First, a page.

Again according to Numbeo, basic utilities, such as electricity, heat, water, and garbage, generally cost approximately $140 per month, and in-house internet costs approximately $30 per month. The cost of basic groceries (milk, bread, eggs, fruits, vegetables, and chicken, for example) is similar to the cost of moderately priced groceries in medium to large cities in the U.S., but the actual cost of groceries of course depends on your needs and preferences. Eating out is relatively expensive in Rome, perhaps because of the city’s large tourist population.

Rome’s public transportation system consists of one well-constructed railway and multiple other modes of transportation that are perhaps not as popular. However, many people still partake in the public transportation system. According to Numbeo, a monthly pass costs approximately $30. Many people also choose to take taxis, though the number of taxis available is not as high as in many other similarly sized cities. Taxis typically charge a starting fee, kilometer fee, and waiting fee. Gasoline in Rome costs approximately $1.80 per liter. The costs of entertainment, clothing, and other non-essentials vary depending on your needs and preferences.  

Culture in Rome

The culture of Rome is rich and vibrant allowing for great adventures and explorations. When you study in Rome, there are numerous things you can do and see to taste the city’s culture:

  • Explore the city with the intention of identifying Rome’s numerous eras of architecture and design. Many are familiar with the remnants of ancient Rome: the Colosseum, the Roman Forum, the Pantheon, the Arch of Constantine, the Domus Aurea, and others; but they often forget about the beautiful sights that followed. See if you can find evidence of the medieval, Renaissance, Baroque, Neoclassicism, and Fascist eras and styles of architecture.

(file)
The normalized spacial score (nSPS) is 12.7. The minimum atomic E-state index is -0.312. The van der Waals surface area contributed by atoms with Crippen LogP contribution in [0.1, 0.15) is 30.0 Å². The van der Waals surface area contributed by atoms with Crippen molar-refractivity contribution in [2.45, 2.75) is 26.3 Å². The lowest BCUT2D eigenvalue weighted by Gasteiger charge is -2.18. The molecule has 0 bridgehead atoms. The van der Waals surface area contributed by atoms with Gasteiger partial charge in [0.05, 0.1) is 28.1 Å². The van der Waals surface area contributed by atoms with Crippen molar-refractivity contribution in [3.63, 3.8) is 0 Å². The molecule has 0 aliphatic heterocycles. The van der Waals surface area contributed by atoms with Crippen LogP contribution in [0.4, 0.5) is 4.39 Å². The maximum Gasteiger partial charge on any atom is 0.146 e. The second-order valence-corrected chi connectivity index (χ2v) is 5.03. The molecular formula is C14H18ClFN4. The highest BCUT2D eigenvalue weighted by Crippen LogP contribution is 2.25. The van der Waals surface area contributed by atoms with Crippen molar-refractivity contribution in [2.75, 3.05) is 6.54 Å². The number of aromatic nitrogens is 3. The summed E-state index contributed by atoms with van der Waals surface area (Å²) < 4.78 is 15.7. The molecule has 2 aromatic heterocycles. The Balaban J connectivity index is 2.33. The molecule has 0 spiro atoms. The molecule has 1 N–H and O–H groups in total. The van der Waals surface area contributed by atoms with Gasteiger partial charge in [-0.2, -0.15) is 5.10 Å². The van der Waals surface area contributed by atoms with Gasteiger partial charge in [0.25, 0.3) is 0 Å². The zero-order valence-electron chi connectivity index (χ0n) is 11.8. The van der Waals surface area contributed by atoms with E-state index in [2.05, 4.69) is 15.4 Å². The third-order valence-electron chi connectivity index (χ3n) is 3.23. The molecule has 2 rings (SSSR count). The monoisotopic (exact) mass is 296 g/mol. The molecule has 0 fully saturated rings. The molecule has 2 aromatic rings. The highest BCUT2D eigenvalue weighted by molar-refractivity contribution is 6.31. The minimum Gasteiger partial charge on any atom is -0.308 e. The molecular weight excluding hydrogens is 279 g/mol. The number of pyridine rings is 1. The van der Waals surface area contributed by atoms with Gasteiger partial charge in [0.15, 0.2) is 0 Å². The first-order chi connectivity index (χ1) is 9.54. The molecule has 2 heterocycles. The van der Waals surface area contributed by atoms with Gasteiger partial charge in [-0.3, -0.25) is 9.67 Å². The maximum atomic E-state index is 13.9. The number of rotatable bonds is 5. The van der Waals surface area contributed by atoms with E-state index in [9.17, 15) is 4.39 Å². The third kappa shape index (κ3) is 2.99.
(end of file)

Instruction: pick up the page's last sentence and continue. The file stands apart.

• Enjoy the spirit and art of Rome’s villas, squares, bridges, and gardens that lovingly interlace with Rome’s more commonly visited hotspots. Rome was built with love and intention, and the places designed for visiting, commuting, and simply sitting and enjoying are infused with beauty and passion. Take time to enjoy Rome’s everyday treasures.
  • Visit the Vatican City and enjoy and explore Rome’s religious roots. No need to forsake your own religion or adopt a new one: simply visiting the country within the city of Rome will help you understand and appreciate one of Rome’s greatest cultural influences. While you’re there, be sure to visit St Peter’s Basilica, the Sistine Chapel, and the Museo Pio-Clementino to enjoy the art and passion of Catholicism
  • Put a little meat on your bones and eat, eat, eat. One of Rome’s most popular food districts is Il Pigneto which boasts an eclectic and bohemian mix of bars, restaurants, and atmosphere. Make an effort to enjoy several evenings in the area and taste the magic of various eateries. Also take the time to enjoy Roman pizza. Not all pizza is created equal and there is know-how and passion baked right into Roman’s thin crusts. Enjoy your pizzas with more traditional toppings or find one of Rome’s newer pizza joints to try experimental toppings and flavors.
  • Eat chocolate and drink coffee. Need I say more? In case I do, just know that Rome is lustfully devoted to crafting delicious chocolates and coffee. Sit down and savor both as you people watch, enjoy the scenery, or engage in conversation with friends.